El Paso — Legalizing marijuana in the United States would weaken Mexico’s powerful drug cartels, panelists at a War on Drugs conference said Tuesday.
“If you take away half of their money, it will hurt them,” said William Martin, a sociology professor at Rice University who studies drug abuse and government policy. “You are not going to break them, but you will hurt them.”
Martin was one of the speakers at the two-day conference in El Paso that ended Tuesday. The conference examined America’s 40-year-old War on Drugs and attempted to begin a national discussion on whether marijuana should be legalized.
Martin said selling marijuana as a legal, controlled product might keep smokers from trying other drugs.
“If you are not going to a dealer to buy marijuana, you are less likely to go after harder drugs,” he said.
Ethan Nadelmann, the founder and executive director of the Drug Policy Alliance, said people should not assume that decriminalizing marijuana would lead to more people using it. His organization helped push through a law in California that allows for small amounts of marijuana to be used for medical purposes.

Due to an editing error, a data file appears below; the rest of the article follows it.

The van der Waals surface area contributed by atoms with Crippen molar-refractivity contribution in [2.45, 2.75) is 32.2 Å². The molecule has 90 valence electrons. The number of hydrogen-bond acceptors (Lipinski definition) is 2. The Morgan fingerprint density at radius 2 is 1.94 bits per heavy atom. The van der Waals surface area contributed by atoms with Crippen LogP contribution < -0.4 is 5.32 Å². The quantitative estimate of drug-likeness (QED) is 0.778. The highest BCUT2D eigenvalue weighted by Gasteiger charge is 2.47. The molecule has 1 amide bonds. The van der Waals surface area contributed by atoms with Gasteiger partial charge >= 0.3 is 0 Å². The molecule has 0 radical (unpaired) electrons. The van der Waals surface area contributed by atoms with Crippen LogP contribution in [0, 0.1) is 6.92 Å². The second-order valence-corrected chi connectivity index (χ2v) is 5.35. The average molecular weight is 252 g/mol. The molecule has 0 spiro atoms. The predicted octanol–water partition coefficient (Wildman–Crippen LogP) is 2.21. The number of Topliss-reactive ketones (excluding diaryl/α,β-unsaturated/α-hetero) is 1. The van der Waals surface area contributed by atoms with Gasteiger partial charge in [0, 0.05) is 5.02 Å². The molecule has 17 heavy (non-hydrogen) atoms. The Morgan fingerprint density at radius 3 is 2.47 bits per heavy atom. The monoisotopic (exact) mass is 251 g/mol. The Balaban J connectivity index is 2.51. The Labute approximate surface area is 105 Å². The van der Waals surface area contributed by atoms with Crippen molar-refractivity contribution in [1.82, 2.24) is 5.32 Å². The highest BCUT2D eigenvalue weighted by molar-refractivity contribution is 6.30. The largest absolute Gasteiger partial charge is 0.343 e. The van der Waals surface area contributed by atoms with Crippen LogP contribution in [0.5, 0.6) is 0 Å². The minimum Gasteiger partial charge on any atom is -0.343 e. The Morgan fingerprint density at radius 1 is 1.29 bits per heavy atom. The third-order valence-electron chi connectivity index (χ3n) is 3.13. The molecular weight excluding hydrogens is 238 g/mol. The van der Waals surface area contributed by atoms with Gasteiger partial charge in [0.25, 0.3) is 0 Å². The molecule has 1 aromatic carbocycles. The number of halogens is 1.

But he acknowledged that getting people to consider legalization would be a tough task.
“Talking about the medical marijuana issue is the way to start,” Nadelmann said. “In California, we had hoped that the medical issue discussion would lead to talks about legalization, but it hasn’t.”
El Paso County Attorney José Rodríguez said politicians do not even like to broach the subject of legalizing marijuana because anything they say will be misconstrued by some voters.
“Even if 75 percent of the people support this, there are still some who don’t,” Rodríguez said. “In the atmosphere that we are in, this is something you don’t want to comment on.”
During the two-day conference, speaker after speaker said that the United States was as much to blame for the violence in Juárez as was the Mexican government. Now that Mexico is trying to rid itself of the drug cartels that have killed thousands of people in the past 20 months, the United States should have an honest debate about drug policies that have done nothing to lessen demand, panelists said.
El Paso city Rep. Beto O’Rourke said those who attended the conference are now armed with information.
“We can now exert public pressure on our elected officials to develop public policy that is best for this community because the drug policies we have now do not work,” O’Rourke said. “As evidence, I point to the 3,200 people who have been killed in Juárez.”
By Ramon Bracamontes